Right, new year, new start – or at least, the start of getting back into reading. This 1986 novel begins with a small change that becomes all-consuming. “What would you say if I shaved off my moustache?” the protagonist asks his wife Agnes. “That might be a good idea,” she replies, laughing.

The man goes ahead and shaves his moustache, but is annoyed to find that doing so has left behind a conspicuous patch of pale skin in contrast with his tan. He’s surprised that Agnes doesn’t seem to notice, and even more so when their friends Serge and Veronique don’t say anything at dinner that evening.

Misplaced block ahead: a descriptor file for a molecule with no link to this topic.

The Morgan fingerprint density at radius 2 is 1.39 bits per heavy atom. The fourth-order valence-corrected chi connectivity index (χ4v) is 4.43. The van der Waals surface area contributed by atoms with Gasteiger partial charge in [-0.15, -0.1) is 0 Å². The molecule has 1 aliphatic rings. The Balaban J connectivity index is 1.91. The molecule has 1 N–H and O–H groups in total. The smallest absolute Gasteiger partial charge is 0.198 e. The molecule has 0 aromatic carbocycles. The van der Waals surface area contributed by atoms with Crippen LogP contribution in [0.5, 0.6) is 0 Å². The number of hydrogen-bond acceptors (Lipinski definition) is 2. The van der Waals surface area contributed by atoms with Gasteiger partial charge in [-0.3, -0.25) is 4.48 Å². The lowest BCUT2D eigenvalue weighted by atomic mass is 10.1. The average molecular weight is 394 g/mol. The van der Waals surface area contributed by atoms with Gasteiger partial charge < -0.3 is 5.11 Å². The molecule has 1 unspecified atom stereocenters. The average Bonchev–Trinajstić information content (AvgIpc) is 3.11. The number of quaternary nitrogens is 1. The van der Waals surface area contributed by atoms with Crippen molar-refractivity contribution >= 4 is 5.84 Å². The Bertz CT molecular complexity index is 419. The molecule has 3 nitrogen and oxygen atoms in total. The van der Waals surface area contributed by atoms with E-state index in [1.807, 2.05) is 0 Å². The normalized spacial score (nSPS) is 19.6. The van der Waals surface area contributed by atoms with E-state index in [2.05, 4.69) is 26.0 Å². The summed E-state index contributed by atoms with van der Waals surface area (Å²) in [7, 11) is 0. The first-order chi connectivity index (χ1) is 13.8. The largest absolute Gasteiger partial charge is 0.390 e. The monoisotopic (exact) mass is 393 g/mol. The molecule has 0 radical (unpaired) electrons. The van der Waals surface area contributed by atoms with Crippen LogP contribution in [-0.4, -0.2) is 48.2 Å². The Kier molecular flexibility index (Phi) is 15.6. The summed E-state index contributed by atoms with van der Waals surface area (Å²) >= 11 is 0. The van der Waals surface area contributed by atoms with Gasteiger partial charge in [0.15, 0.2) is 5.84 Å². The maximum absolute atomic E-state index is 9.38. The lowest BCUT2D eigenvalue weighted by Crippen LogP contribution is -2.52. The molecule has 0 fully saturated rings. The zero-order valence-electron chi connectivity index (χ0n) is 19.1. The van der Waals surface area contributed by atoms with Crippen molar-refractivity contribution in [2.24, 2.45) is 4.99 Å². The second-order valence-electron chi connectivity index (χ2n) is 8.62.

Thinking that Agnes must be playing a prank, the man questions her, and she insists that he has never had a moustache. He grows ever more desperate in his attempts to prove that his perception is right, and in imagining the elaborate deceptions that he believes Agnes must have arranged. The stakes grow higher when Agnes denies knowing Serge and Veronique, and it looks as though the man may have lost all grip on reality.

Carrère keeps the narration tightly bound to his protagonist’s viewpoint – not so much that it can’t be questioned, but enough that its momentum does not let up. The ending is perhaps the protagonist’s ultimate attempt to assert the validity of his perception. I don’t know that I was drawn in enough for The Moustache to have its full effect on me, but it was quite the journey.

Published in Vintage Editions.